The End of "Resolution Confusion"
What Is "Resolution" and How Do I Use
Bitmap images are composed of pixels. Image "resolution"
is simply the number of "Pixels Per Inch"
(PPI) in the bitmap grid. There are two aspects to every
bitmap image - its size (width and height in inches)
and resolution (the number of pixels per inch). These
two factors alone determine the total number of pixels
in an image. For example, a 2 inch by 3 inch image with
a resolution of 300 pixels per inch contains (2 x 300)
x (3 x 300) or 540,000 pixels.
The more pixels there are in an image, the more detail
the image can be displayed with. The fewer pixels there
are in an image, the less detail the image can be displayed
with. There are two ways to display an image - on screen
and in print. When you are preparing images you need
to know what resolution to scan or size them to. There
is an optimum resolution for each and it is very easy
First let us take up screen display. This is the easiest
to determine. Scan or size them all to 72 PPI. Why?
A monitor on a Macintosh system displays at 72 PPI.
A monitor on a Windows system displays at 96 PPI. Though
there is a difference between the two, the standard
for screen displays is 72 PPI. Piece of cake!
Determining image resolution for printed output is
a little bit different because of the way an image gets
printed. A typical photograph like a snapshot or 8 x
10 glossy of your favorite movie star is known as a
"continuous tone" photo. It is called a continuous
tone because of the gradual changes of tones of color
or shades of gray (for black and white photos).
It is not practical to print continuous tones on a
printing press so a method was developed to simulate
the changes in tone using only black ink for black and
white photos. For a photo to be printed on a printing
press it must first be converted into a "halftone".
A halftone is an image whose continuous tones have been
converted to a pattern of solid dots. When viewed as
a whole, this pattern of dots appears as a continuous
tone, when, actually, it is not.
This grayscale image when printed is really composed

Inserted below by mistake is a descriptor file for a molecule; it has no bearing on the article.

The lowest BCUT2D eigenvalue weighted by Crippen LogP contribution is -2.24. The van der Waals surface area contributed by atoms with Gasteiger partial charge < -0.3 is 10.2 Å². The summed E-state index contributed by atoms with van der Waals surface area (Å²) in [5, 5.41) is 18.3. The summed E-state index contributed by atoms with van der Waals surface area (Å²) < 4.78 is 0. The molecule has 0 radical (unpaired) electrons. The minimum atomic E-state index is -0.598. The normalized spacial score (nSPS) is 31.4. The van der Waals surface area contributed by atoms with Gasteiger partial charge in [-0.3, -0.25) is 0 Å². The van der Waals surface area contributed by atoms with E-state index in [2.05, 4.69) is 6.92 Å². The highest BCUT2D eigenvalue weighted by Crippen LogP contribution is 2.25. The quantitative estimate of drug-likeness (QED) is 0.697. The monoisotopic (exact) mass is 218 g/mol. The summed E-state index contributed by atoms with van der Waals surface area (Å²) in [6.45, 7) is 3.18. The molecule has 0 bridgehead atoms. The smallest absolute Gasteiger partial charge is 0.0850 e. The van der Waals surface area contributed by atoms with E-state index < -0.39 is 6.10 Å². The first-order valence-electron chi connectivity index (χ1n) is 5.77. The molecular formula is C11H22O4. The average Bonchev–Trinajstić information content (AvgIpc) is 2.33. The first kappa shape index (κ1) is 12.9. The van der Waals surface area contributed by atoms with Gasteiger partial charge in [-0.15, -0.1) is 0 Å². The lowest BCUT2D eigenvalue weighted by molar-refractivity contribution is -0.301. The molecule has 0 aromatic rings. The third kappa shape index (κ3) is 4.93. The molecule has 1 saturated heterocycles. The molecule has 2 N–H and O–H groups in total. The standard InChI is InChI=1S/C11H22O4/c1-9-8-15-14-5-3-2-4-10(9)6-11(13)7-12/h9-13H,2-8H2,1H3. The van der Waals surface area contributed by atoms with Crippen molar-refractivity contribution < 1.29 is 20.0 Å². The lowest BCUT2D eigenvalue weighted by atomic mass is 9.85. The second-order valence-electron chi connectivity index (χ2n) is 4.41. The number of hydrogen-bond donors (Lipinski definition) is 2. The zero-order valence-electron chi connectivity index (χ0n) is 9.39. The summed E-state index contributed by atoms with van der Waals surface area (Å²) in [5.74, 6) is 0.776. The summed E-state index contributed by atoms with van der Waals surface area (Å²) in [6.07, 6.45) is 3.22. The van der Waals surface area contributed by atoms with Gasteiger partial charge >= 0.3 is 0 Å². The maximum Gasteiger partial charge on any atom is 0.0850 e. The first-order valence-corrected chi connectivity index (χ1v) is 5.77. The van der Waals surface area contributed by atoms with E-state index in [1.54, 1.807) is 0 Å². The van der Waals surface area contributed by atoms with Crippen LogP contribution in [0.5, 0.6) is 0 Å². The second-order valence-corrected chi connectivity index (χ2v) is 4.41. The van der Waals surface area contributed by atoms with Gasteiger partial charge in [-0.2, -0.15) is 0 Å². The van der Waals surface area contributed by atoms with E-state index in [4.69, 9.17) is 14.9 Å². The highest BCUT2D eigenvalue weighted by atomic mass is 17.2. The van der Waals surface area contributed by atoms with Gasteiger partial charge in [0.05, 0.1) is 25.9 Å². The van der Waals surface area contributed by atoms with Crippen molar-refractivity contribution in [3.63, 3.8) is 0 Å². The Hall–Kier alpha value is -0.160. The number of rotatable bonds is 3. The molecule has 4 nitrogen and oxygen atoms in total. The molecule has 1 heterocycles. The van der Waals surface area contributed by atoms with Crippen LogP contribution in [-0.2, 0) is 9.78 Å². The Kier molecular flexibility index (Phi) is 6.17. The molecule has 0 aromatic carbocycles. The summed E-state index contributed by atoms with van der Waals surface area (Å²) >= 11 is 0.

of a pattern of dots.
Using a camera and film, you could take a continuous
tone positive and expose a negative with an ordinary
window screen positioned between the lens and the film
and produce a halftone. The light passing through the
screen will diffuse and create the halftone dots. Professional
litho houses and printers have been using a method similar
to this, although not with a crude window screen. With
computer graphics it is done by the software and the
printer. You can create your own halftones on a laser
printer to get a feel for this.
A halftone is expressed in terms of the "screen
frequency" - the number of "Lines Per Inch"
(LPI) of the screen used to prepare it. The number of
lines per inch is also referred to as the "Line
Screen" (LS) of the halftone. Halftones appearing
in a typical newspaper range from 65 to 85 line screen.
These are coarse halftones because the paper is very
porous and rough and requires a larger dot size than
the smooth, coated stock used in magazines or brochures.
Halftones appearing in magazines, brochures and high
quality catalogs typically vary between 133 and
150 line screen.
When preparing images for printed output you must know
the screen frequency of the finished halftones before
scanning or sizing them. Find out from the printer what
is required for the job. There are a lot of variables
you need to nail down ahead of time such as the type
of paper, the capability of the printing press, what
kind of printing plate will be used (paper or metal)
and whether the plate will be exposed from a shooting
board positive or a film negative.
Once you know the screen frequency of the finished halftone,
you can scan and otherwise prepare your images. There
is a rule of thumb used in preparing images for printed
output. Scan or size images at a resolution (PPI) of
1.5 to 2 times the screen frequency (LPI) of the finished
halftone. For example, a 2 inch by 3 inch photo would
be scanned or sized to a 2 inch by 3 inch image at 225
to 300 PPI for a finished halftone at 150 LPI (150 line
screen). Were the same photo to be printed using a 120
line screen halftone, it would be scanned or sized to
2 inches by 3 inches at 180 to 240 PPI. This is a very
workable rule and is easy to remember.
You Determine The Halftone Frequency In The Layout
Once you have prepared your images, you import them
into the page layout program such as QuarkXPress,
Adobe® PageMaker®, Corel VENTURA®, Microsoft®
Publisher or whatever you are using. In the picture
boxes or print dialog you fill in the data fields telling
the software what screen frequency to print the halftones.
The laser printer or high-end imagesetter uses this
information at output time and produces the halftones
on paper or film from the digital data. You use grayscale
images for black and white halftones and CMYK (not RGB)
color images for color separations.
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